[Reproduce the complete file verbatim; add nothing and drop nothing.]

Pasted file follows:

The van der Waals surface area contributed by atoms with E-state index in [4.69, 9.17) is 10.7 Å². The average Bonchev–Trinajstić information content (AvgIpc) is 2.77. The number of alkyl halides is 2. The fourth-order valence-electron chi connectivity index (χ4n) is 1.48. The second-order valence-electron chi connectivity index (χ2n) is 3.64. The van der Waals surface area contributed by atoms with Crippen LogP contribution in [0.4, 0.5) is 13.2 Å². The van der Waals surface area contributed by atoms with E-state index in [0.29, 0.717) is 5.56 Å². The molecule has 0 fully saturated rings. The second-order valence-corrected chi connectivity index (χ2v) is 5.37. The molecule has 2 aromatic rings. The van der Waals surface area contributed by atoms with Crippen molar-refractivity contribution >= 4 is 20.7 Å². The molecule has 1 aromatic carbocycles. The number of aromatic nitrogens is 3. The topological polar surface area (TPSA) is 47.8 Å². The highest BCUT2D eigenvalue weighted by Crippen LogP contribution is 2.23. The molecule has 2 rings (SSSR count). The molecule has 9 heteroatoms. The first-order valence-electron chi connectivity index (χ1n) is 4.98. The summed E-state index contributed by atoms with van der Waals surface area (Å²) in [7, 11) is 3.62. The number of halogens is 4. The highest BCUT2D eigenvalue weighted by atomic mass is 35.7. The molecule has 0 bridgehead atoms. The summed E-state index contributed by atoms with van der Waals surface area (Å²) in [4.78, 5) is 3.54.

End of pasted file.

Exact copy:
The van der Waals surface area contributed by atoms with E-state index in [4.69, 9.17) is 10.7 Å². The average Bonchev–Trinajstić information content (AvgIpc) is 2.77. The number of alkyl halides is 2. The fourth-order valence-electron chi connectivity index (χ4n) is 1.48. The second-order valence-electron chi connectivity index (χ2n) is 3.64. The van der Waals surface area contributed by atoms with Crippen LogP contribution in [0.4, 0.5) is 13.2 Å². The van der Waals surface area contributed by atoms with E-state index in [0.29, 0.717) is 5.56 Å². The molecule has 0 fully saturated rings. The second-order valence-corrected chi connectivity index (χ2v) is 5.37. The molecule has 2 aromatic rings. The van der Waals surface area contributed by atoms with Crippen molar-refractivity contribution >= 4 is 20.7 Å². The molecule has 1 aromatic carbocycles. The number of aromatic nitrogens is 3. The topological polar surface area (TPSA) is 47.8 Å². The highest BCUT2D eigenvalue weighted by Crippen LogP contribution is 2.23. The molecule has 2 rings (SSSR count). The molecule has 9 heteroatoms. The first-order valence-electron chi connectivity index (χ1n) is 4.98. The summed E-state index contributed by atoms with van der Waals surface area (Å²) in [7, 11) is 3.62. The number of halogens is 4. The highest BCUT2D eigenvalue weighted by atomic mass is 35.7. The molecule has 0 bridgehead atoms. The summed E-state index contributed by atoms with van der Waals surface area (Å²) in [4.78, 5) is 3.54.